Coined the “Andy Warhol of our generation,” Tyler Shields is best known for his provocative photos and celebrity appeal. He works best when capturing the bona fide intensity of his subjects in the moment. It comes at no surprise that to take these boundary-pushing photographs, he ventures off the conventional set to places like the middle of the desert, the Palace of Versailles, and even the bottom of a pool.
What began as Shields taking pictures of himself backflipping over train tracks, turned into the year-long series, Suspense. Celebrities like Emma Roberts, Francesca Eastwood, and Lydia Hearst were eager to get involved, despite Shields’ own hesitancy to enlist them for such dangerous activities. Location proved to be as much of a subject as the models. The perilous environments help create the discomfort viewers feel when looking at the photographs. From nude bodies fully exposed to arid deserts, to models captured free–falling from the side of a building, shooting the photos in their true contexts is why the collection lives up to its name.
Taking the extra step also paid off in Shields’ Decadence series. He sought out the most authentically lavish place to shoot the collection – the actual court of Marie Antoinette. Powder wigs, custom dresses, and decadent props are used to create racy scenes of what might have gone on behind those same closed doors centuries ago. The photographs are so effective in mocking the indulgence and faux modesty of the time partly because of their genuine setting. Shields once again blurs the lines between illusion and reality by pushing the scope of his photoshoots.
Out of all the locations Shields has shot in, perhaps the most impressive is underwater. Shields himself deems it, “the most challenging and incredible ways I have ever made a photograph.” His Submerged series hurdled over many obstacles that made attempting such a shoot seem impossible.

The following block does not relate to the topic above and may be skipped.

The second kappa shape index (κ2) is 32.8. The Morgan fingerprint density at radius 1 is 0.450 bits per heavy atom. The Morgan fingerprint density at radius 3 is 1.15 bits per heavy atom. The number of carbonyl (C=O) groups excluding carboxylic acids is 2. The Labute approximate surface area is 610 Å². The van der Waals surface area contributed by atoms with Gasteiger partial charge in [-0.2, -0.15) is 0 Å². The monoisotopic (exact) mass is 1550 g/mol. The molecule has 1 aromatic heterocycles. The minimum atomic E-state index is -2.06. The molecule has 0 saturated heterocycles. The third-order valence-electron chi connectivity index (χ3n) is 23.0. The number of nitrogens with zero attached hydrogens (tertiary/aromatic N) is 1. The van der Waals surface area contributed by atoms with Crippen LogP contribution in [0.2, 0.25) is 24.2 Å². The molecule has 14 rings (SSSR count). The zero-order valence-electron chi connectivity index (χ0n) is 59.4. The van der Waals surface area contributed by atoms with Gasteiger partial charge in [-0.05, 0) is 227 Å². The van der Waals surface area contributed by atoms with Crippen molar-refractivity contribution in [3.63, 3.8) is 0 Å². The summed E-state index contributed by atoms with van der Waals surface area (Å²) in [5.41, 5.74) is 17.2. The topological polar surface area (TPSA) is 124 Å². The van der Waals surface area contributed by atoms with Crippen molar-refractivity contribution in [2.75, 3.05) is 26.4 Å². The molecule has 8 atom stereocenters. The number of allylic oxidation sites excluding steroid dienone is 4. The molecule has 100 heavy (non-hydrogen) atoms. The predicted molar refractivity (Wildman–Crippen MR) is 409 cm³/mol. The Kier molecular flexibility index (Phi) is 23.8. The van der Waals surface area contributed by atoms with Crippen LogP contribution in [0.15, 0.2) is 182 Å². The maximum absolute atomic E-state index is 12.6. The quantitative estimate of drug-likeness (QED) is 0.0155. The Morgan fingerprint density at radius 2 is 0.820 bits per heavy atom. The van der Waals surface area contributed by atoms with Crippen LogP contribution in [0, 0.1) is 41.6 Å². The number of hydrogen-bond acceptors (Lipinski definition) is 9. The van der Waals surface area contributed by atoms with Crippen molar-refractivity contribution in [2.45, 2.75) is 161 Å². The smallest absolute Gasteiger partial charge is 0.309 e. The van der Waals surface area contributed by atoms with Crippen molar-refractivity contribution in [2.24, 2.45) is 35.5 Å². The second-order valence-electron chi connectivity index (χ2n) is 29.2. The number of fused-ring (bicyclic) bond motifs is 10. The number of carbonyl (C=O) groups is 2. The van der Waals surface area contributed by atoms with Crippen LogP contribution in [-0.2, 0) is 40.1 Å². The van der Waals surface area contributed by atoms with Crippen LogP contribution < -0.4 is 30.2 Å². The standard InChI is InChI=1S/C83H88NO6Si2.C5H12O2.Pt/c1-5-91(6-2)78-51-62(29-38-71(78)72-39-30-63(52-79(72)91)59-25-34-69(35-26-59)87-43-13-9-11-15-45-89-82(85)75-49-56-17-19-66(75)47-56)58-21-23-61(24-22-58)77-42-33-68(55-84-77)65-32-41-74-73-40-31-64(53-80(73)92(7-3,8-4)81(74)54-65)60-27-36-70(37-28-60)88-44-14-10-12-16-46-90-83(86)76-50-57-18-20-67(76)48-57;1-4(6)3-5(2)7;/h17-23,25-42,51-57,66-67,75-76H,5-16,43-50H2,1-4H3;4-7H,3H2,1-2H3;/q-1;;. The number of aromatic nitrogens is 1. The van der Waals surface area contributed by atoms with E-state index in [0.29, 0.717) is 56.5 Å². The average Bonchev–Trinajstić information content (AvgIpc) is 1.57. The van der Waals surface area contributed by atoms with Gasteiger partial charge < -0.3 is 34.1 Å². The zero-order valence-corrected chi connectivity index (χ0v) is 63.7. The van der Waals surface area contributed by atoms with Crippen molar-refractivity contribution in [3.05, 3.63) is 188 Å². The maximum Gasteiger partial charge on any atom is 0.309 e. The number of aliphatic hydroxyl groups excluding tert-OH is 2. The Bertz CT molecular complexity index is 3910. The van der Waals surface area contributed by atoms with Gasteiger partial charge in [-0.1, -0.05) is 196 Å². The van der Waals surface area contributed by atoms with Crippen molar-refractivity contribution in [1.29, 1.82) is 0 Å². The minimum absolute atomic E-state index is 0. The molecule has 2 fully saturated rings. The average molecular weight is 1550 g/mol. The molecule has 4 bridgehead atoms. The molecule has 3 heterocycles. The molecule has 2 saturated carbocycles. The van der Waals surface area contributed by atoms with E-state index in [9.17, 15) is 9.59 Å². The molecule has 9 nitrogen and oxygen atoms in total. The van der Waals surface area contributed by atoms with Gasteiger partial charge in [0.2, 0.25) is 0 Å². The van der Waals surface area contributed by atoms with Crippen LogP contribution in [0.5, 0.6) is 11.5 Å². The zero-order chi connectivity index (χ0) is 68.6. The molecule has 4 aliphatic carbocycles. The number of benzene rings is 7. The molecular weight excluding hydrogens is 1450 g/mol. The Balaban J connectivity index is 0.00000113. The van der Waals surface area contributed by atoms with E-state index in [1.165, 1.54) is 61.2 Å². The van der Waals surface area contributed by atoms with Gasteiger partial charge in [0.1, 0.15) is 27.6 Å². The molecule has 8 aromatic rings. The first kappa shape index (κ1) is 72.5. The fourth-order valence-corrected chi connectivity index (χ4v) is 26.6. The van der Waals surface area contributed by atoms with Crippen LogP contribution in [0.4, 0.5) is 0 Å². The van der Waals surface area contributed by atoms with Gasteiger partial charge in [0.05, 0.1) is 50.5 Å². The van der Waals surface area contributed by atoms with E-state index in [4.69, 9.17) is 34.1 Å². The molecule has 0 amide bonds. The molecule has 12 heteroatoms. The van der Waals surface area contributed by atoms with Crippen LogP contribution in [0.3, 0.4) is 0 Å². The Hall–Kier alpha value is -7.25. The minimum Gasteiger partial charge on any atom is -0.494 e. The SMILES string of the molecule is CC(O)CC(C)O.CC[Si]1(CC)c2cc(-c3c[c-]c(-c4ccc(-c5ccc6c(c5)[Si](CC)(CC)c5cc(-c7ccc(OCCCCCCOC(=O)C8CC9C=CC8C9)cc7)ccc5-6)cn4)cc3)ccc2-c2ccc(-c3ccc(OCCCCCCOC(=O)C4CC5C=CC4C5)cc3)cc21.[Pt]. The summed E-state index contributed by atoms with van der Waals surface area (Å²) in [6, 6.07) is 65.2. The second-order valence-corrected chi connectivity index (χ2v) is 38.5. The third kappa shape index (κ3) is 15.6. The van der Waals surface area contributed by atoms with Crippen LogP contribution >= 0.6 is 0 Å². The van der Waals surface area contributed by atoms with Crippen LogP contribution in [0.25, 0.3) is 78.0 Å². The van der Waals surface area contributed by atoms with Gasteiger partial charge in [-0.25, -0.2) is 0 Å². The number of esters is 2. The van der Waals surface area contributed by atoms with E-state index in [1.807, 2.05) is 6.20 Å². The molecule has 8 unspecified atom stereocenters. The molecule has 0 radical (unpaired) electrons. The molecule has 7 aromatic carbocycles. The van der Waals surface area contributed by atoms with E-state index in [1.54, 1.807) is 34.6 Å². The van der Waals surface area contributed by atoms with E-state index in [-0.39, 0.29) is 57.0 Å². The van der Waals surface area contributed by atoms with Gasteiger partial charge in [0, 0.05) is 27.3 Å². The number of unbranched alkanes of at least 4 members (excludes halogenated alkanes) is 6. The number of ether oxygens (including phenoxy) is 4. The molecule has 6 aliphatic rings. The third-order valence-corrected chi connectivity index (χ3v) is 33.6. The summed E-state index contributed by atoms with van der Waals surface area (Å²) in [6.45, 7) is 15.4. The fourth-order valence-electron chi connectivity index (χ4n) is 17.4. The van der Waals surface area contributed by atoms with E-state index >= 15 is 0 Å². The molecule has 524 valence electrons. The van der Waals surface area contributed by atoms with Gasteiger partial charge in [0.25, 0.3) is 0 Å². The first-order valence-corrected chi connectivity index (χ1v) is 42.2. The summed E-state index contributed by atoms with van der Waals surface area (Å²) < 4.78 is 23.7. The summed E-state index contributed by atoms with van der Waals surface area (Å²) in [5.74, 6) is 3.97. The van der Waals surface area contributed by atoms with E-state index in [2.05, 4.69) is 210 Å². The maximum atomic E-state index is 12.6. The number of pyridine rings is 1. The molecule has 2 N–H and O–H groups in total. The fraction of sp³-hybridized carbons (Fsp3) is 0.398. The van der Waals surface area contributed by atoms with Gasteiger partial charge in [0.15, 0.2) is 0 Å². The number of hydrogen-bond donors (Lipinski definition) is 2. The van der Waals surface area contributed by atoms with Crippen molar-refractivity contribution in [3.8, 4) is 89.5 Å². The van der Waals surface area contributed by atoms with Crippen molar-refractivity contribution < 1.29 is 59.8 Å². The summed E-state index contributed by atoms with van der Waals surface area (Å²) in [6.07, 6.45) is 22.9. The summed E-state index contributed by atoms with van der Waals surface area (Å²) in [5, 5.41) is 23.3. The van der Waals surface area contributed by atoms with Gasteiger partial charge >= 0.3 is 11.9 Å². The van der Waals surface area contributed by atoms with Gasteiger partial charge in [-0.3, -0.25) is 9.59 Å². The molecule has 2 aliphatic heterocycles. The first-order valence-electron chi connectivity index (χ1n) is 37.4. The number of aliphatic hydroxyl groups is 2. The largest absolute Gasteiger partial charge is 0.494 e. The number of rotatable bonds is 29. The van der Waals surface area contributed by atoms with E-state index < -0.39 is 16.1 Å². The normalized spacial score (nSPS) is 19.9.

Shields recalls, “From day one I knew I wanted to make something special, something that would make people stop and think, ‘how did he do this?’” Shields knew in order to capture the vision he had for the shoot, he needed to be able to stay underwater longer than any of the other models, with complete freedom of what to photograph and how to do it. He explains, “I did not want to use oxygen tanks. Instead, I wanted to learn to free dive the whole series – I can now hold my breath for up to 6 minutes underwater. This ability gave me the chance to shoot images in a way that could not have been done with scuba gear and tanks and allowed me to create a unique look.”
The drive and persistence it took to execute the series pays off in a major way. Shields is able to capture the models fully immersed in the water, with the intimate perspective from the bottom of the pool. He writes, “From holding my breath, to getting people in thirty pound dresses 20 feet under the water, to finding the right film and camera combination, there were a million stop signs trying to prevent this from happening. But in the end, I was able to make a series I was very proud of.”
Pushing the boundaries beyond what’s easy and expected has made Shields the photographer he is. The work Shields puts in behind the scenes make it into the images themselves, elevating them from an illusion to something that feels simultaneously real and unreal. By continuing to do what hasn’t been attempted before, he is able to take photographs that stand out.
View the complete Submerged series here.